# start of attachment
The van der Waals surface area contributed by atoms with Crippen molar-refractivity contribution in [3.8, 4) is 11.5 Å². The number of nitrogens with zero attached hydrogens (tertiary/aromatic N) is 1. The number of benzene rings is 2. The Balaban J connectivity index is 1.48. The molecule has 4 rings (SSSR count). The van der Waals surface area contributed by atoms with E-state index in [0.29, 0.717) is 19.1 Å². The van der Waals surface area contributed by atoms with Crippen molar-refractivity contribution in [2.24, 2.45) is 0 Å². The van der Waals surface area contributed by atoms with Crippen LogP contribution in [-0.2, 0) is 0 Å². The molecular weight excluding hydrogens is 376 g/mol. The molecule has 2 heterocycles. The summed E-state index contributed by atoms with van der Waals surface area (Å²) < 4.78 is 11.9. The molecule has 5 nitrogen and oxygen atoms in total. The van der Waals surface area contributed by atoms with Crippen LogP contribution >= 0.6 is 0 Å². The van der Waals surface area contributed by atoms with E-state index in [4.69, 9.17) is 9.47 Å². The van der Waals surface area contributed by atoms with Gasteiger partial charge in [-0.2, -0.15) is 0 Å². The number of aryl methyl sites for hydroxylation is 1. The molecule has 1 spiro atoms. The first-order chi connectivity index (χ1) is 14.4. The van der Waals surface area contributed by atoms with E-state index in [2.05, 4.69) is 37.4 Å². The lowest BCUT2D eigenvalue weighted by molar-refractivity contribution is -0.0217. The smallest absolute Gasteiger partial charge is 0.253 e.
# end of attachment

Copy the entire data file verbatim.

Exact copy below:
The van der Waals surface area contributed by atoms with Crippen molar-refractivity contribution in [3.8, 4) is 11.5 Å². The number of nitrogens with zero attached hydrogens (tertiary/aromatic N) is 1. The number of benzene rings is 2. The Balaban J connectivity index is 1.48. The molecule has 4 rings (SSSR count). The van der Waals surface area contributed by atoms with E-state index in [0.29, 0.717) is 19.1 Å². The van der Waals surface area contributed by atoms with Crippen molar-refractivity contribution in [2.24, 2.45) is 0 Å². The van der Waals surface area contributed by atoms with Crippen LogP contribution in [-0.2, 0) is 0 Å². The molecular weight excluding hydrogens is 376 g/mol. The molecule has 2 heterocycles. The summed E-state index contributed by atoms with van der Waals surface area (Å²) < 4.78 is 11.9. The molecule has 5 nitrogen and oxygen atoms in total. The van der Waals surface area contributed by atoms with Crippen LogP contribution >= 0.6 is 0 Å². The van der Waals surface area contributed by atoms with E-state index in [4.69, 9.17) is 9.47 Å². The van der Waals surface area contributed by atoms with Gasteiger partial charge in [-0.2, -0.15) is 0 Å². The number of aryl methyl sites for hydroxylation is 1. The molecule has 1 spiro atoms. The first-order chi connectivity index (χ1) is 14.4. The van der Waals surface area contributed by atoms with E-state index in [2.05, 4.69) is 37.4 Å². The lowest BCUT2D eigenvalue weighted by molar-refractivity contribution is -0.0217. The smallest absolute Gasteiger partial charge is 0.253 e.